Going to London in the Late 70’s and visiting the shoe department in Aquascutum of Alan McAfee for an interview, where I then started the following week. There was a very large antique table with a lion sculpture standing on it and the shoes were placed all around it on the table, it was beautiful.
When was the moment you have decided to be shoemaker?
After leaving McAfee Shoes after 10 years, there was an opportunity as a last maker open-i took it and learnt last making as a trade.
Who had the greatest influence on choosing your career?Who was the first person that influenced you the most in shoemaking?
My career, was influenced by a man working at Alan Mcafee, it was the time when a lot of these exclusive stores were more like gentlemen’s clubs, it felt comfortable and good. In shoe making, the man who influenced me the most in the early days was Mr. Terry Moore, I learnt a lot from him, he was regarded as the best in London.
Where did you learned the craft?
I learned the craft of last making from Mr. John Carnera when he was at New & Lingwood on Jermyn Street, later I learned more from Mr. Terry Moore of Foster on Jermyn Street.
What memories do you have of your first order?
My first order under ‚The London Shoemaker was a whole cut black calf shoe with a medallion design punched on the cap, very elegant and clean cut design.
Looking back at when you first got into the shoemaking, how does what you are doing now compare to what you thought you would be doing after this many years in the workshop.
I have just moved The London Shoemaker from England to its present location in Boyce Virginia. I have always worked for other people so being able to open my own actual store is very exciting, something i have always wanted.
The legendary bootmaker Charlie Dunn said once that “Bootmaking is an art that’s gonna be lost before too long“. Do you agree with him?
I think that may have been the thought a few years back but now there a re a lot more younger people coming in to the trade, i don’t think it will be lost.
How do you find dress in US differs from Europe? What about shoe style?
Dress in the U.S does differ slightly from Europe, but not much. I think they tend to wear more casual a style than Europe, but then again, things have changed a little everywhere so style tends to lend itself to the way people live nowadays.
What does ‘quality shoe’ mean to you and how a person can recognize quality shoes?
Quality relates not just to construction but to the leather and materials used in the process. Its easy to put a brand name in something but that doesn’t automatically mean it is of quality. Look at the materials used and if unsure ask someone. Check the outer, inner and sole material, then decide if it is what you are looking for.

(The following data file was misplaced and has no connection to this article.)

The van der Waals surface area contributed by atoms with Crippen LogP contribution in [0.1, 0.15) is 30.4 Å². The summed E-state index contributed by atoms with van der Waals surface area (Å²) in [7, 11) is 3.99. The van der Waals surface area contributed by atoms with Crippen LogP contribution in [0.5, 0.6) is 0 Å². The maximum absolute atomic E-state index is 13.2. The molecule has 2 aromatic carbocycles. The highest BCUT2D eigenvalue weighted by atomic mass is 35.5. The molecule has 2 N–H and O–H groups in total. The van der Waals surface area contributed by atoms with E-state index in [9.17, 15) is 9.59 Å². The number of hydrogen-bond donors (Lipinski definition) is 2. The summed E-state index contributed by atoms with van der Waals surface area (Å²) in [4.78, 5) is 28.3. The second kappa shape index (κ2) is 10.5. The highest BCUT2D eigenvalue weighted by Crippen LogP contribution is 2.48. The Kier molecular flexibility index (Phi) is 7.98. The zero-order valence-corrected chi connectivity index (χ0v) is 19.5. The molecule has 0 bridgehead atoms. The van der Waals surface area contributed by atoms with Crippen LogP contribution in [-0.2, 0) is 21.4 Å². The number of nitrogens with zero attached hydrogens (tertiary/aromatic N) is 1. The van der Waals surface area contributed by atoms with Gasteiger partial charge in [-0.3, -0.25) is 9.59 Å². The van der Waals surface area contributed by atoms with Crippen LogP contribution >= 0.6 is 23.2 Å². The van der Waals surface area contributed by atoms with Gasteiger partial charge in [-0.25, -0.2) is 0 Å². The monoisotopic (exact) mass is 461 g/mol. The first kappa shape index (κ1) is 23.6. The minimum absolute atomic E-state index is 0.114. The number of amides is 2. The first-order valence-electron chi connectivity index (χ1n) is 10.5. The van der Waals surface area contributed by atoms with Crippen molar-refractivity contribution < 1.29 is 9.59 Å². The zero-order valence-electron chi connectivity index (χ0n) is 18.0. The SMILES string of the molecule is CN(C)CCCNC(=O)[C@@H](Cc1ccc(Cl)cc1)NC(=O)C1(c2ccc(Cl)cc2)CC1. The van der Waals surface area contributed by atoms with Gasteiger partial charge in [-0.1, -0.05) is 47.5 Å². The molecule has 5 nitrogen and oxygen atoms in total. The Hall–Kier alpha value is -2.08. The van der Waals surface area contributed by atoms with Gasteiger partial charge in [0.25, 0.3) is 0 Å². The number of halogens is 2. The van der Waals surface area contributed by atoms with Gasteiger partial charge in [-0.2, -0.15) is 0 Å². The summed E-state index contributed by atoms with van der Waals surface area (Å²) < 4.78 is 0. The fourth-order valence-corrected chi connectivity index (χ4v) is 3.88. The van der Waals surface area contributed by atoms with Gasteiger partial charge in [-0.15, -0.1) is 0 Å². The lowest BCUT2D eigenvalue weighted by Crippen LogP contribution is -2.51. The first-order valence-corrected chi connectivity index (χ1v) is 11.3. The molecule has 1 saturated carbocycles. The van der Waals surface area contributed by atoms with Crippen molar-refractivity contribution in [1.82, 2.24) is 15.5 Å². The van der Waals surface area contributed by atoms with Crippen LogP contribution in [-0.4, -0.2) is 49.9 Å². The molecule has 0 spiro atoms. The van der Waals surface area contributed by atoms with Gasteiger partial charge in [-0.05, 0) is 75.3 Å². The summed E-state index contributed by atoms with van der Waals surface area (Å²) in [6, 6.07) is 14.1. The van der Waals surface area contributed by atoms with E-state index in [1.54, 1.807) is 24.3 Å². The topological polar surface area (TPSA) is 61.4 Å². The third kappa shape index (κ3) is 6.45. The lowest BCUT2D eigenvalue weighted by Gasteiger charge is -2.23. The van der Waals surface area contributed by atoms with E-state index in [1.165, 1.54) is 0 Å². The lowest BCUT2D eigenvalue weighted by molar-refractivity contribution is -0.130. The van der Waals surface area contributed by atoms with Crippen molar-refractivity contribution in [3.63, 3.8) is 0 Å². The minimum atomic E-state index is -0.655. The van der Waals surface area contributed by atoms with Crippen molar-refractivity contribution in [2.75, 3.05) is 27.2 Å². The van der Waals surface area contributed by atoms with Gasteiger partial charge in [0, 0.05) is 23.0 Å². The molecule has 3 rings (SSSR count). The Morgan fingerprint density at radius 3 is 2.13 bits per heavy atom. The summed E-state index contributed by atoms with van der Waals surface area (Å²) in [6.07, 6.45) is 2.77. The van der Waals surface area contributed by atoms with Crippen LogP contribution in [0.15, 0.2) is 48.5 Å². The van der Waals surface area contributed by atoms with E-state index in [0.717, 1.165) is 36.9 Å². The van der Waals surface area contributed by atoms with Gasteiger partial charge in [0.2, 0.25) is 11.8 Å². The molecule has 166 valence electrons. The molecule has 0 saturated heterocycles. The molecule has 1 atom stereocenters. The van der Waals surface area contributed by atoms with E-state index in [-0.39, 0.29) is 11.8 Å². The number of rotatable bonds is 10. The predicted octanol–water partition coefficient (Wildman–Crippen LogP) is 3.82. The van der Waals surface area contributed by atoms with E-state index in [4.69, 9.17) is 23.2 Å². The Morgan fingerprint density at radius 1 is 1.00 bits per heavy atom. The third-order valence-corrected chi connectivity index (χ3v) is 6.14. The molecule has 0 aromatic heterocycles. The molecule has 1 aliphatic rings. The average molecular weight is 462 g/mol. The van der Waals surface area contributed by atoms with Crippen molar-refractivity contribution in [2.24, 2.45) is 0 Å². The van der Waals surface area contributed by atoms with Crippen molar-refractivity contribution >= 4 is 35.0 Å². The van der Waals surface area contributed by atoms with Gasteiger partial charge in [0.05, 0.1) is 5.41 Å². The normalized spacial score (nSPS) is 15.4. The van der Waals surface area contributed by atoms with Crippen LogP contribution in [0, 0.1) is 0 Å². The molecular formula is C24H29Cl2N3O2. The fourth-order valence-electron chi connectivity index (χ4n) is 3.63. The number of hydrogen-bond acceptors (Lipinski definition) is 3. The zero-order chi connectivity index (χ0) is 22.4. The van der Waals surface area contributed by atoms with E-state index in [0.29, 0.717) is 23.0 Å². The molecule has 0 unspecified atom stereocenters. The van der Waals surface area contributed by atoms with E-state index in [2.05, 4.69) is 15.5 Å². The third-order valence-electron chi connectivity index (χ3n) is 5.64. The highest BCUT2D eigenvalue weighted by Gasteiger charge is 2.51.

Which other shoemakers do you like in US and in Europe?
How many people work in your workshop and what are their roles?
In my workshop it is down to me, I measure, I hand carve the last with rasps and surform, I can also make the patterns and cut the leather.
How would you describe a typical day of a shoemaker?
A typical day is measuring clients, last making, pattern making and cutting leather. It also involves designing, repairing and making sure everything is all looking good.
What’s the most satisfying part of your job?
It’s that sound you get when you put a shoe on a customer of the air ‚whooshing’ out as you put their foot in the shoe.
What’s the most difficult part of your job?
Sometimes there is a foot that is a little more awkward than others, sometimes I just put everything down, have a cup of tea, then when I go back with a fresh pair of eyes I can see what needs to be done.
In bespoke shoemaking is customer always right?
Not always! But there is a way of making them right. I think guidance with customers is important, with the shoemakers guidance it is down to us to guide the customer in making the right choices, and therefore they end up being right.
What was the most extravagant shoe that a client has ever ordered?
I made a combination elastic sided shoe with black calf and alligator, it looked fantastic and the combination worked very well.
What shoe would like to make in the future that you have not made yet?
What shoe style do you prefer the most?
I love the combination of a correspondent shoe-classic and classy at the same time. Grey buckskin and black calf is a favorite of mine.
The key elements of a good men’s shoe would be…
Welted construction, leather lined, a dovetail ¼ rubber tip on a leather stacked heel and of course a style that is pleasing to the eye. To finish a great hand made shoe tree to keep the shoe in shape.
What are your favorite places to spend your evenings?
My back yard, it has a park like feel and living in the country it is very peaceful.
It is about producing the best that you possibly can with no exceptions.
What is your favorite word?
Hello! Not hi, or anything else, old fashioned Hello is always nice.
What is your least favorite word?
Awesome! It is used so widely and not really how it is supposed to be used.
What turns you on (creatively, spiritually or emotionally)?
Ladies shoes, there is so much that can go in to a ladies shoe that you just look at them as works of art.
What turns you off?
What is your favorite curse word?
Bollocks! Its a nice word, but save it for special occasions, when no ones around!
What sound or a noise do you love?
The sound of cows mooing at night in the summer when the windows are open and there is nothing else to be heard, one of those peaceful sounds.
That sound of windshield wipers screeching across the windshield and there’s nothing you can do about it.
What profession would you not like to do?
A septic tank cleaner!
If Heaven exists, what would you like to hear God say when you arrive at the Pearly Gates?
Great shoes Paul, i’m ready for my next pair!